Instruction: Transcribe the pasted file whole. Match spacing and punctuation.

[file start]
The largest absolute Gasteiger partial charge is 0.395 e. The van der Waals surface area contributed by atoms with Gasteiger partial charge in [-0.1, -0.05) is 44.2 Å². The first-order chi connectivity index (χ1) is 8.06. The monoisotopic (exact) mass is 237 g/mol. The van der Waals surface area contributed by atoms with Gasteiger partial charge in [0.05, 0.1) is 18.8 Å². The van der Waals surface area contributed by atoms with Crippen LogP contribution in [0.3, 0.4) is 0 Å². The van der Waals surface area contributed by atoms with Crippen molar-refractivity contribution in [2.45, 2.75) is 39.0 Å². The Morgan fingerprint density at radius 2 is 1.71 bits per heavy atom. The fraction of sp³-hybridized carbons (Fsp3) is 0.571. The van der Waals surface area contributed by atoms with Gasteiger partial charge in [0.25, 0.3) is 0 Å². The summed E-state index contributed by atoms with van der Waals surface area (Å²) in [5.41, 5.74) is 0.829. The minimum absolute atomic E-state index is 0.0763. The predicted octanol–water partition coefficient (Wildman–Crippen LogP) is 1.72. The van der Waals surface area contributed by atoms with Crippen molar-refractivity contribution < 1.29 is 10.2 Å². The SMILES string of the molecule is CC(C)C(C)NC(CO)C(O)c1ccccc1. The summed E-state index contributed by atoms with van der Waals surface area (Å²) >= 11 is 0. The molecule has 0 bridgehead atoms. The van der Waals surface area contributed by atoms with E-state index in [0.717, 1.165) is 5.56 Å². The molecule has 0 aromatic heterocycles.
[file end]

The largest absolute Gasteiger partial charge is 0.395 e. The van der Waals surface area contributed by atoms with Gasteiger partial charge in [-0.1, -0.05) is 44.2 Å². The first-order chi connectivity index (χ1) is 8.06. The monoisotopic (exact) mass is 237 g/mol. The van der Waals surface area contributed by atoms with Gasteiger partial charge in [0.05, 0.1) is 18.8 Å². The van der Waals surface area contributed by atoms with Crippen LogP contribution in [0.3, 0.4) is 0 Å². The van der Waals surface area contributed by atoms with Crippen molar-refractivity contribution in [2.45, 2.75) is 39.0 Å². The Morgan fingerprint density at radius 2 is 1.71 bits per heavy atom. The fraction of sp³-hybridized carbons (Fsp3) is 0.571. The van der Waals surface area contributed by atoms with Gasteiger partial charge in [0.25, 0.3) is 0 Å². The summed E-state index contributed by atoms with van der Waals surface area (Å²) in [5.41, 5.74) is 0.829. The minimum absolute atomic E-state index is 0.0763. The predicted octanol–water partition coefficient (Wildman–Crippen LogP) is 1.72. The van der Waals surface area contributed by atoms with Crippen molar-refractivity contribution < 1.29 is 10.2 Å². The SMILES string of the molecule is CC(C)C(C)NC(CO)C(O)c1ccccc1. The summed E-state index contributed by atoms with van der Waals surface area (Å²) >= 11 is 0. The molecule has 0 bridgehead atoms. The van der Waals surface area contributed by atoms with E-state index in [0.717, 1.165) is 5.56 Å². The molecule has 0 aromatic heterocycles.